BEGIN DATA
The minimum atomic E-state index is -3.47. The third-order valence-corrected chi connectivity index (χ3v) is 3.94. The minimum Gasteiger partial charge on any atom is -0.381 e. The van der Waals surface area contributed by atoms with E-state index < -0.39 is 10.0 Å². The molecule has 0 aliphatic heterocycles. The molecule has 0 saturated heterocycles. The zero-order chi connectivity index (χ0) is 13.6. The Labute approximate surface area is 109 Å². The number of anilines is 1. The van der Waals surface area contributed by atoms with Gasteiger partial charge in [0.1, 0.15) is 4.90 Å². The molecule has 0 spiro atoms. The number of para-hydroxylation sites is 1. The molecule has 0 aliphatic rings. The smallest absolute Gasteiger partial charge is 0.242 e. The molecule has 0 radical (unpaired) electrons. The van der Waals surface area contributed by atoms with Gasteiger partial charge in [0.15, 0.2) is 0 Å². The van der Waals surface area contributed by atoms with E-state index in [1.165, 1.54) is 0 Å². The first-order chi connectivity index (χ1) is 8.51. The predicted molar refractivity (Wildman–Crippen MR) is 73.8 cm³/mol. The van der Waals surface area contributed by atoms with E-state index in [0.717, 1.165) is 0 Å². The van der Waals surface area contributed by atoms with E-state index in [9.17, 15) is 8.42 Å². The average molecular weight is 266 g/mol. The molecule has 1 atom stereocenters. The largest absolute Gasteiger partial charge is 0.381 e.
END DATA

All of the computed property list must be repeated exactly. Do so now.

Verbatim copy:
The minimum atomic E-state index is -3.47. The third-order valence-corrected chi connectivity index (χ3v) is 3.94. The minimum Gasteiger partial charge on any atom is -0.381 e. The van der Waals surface area contributed by atoms with E-state index < -0.39 is 10.0 Å². The molecule has 0 aliphatic heterocycles. The molecule has 0 saturated heterocycles. The zero-order chi connectivity index (χ0) is 13.6. The Labute approximate surface area is 109 Å². The number of anilines is 1. The van der Waals surface area contributed by atoms with Gasteiger partial charge in [0.1, 0.15) is 4.90 Å². The molecule has 0 spiro atoms. The number of para-hydroxylation sites is 1. The molecule has 0 aliphatic rings. The smallest absolute Gasteiger partial charge is 0.242 e. The molecule has 0 radical (unpaired) electrons. The van der Waals surface area contributed by atoms with Gasteiger partial charge in [0.15, 0.2) is 0 Å². The van der Waals surface area contributed by atoms with E-state index in [1.165, 1.54) is 0 Å². The first-order chi connectivity index (χ1) is 8.51. The predicted molar refractivity (Wildman–Crippen MR) is 73.8 cm³/mol. The van der Waals surface area contributed by atoms with E-state index in [0.717, 1.165) is 0 Å². The van der Waals surface area contributed by atoms with E-state index in [9.17, 15) is 8.42 Å². The average molecular weight is 266 g/mol. The molecule has 1 atom stereocenters. The largest absolute Gasteiger partial charge is 0.381 e.